Sir, Reports of horsemeat and pig DNA being found in beef products sold in UK and Irish supermarkets is shocking but not surprising. Let’s be clear; I strongly doubt there is an agenda among food manufacturers to ‘pass off’ one meat as another. Furthermore, I doubt that there is confusion at a high level within the British food industry about the hygiene standards required to avoid such contamination. Below that level, there are questions to be asked.

There is undoubtedly a level of misunderstanding about manufacturing compliance overall in the food industry. My own insight comes from the provision of oils used by food manufacturers to provide heat for their processing lines. It is an international requirement that these be food grade – so that they can’t contaminate product with non Food Grade fluid. However, many of the companies I meet for the first time are unaware that they should be using only food grade heat transfer oils.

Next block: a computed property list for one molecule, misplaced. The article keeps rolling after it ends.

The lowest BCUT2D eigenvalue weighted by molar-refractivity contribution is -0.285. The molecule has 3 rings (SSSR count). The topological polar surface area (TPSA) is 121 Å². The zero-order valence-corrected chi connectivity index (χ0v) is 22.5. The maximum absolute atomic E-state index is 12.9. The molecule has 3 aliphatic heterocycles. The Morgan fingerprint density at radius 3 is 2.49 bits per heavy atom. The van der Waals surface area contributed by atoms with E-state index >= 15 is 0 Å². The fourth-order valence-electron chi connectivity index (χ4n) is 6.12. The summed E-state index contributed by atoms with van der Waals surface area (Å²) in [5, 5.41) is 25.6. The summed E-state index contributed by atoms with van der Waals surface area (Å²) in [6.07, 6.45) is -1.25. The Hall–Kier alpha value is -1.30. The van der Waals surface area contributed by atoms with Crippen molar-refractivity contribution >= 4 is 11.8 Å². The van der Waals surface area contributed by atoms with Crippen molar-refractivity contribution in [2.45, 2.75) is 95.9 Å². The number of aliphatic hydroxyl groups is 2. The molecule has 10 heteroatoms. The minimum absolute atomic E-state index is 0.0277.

A total of 27 burger products were analysed, with 10 of them containing traces of horse DNA and 23 containing pig DNA. In addition, 31 beef based ready meals, including cottage pie, beef curry pie and lasagne, were analysed, of which 21 tested positive for pig DNA. The problem was first discovered by the Irish Food Standard independent test, which highlights the value of independent testing. 
This isn’t coincidence. What is required is better understanding and application of the regulations we already have that can prevent this kind of contamination. Without this understanding, such contamination is not just possible, it’s inevitable. 
Best regards,
Clive Jones 
Managing director
Global Heat Transfer Ltd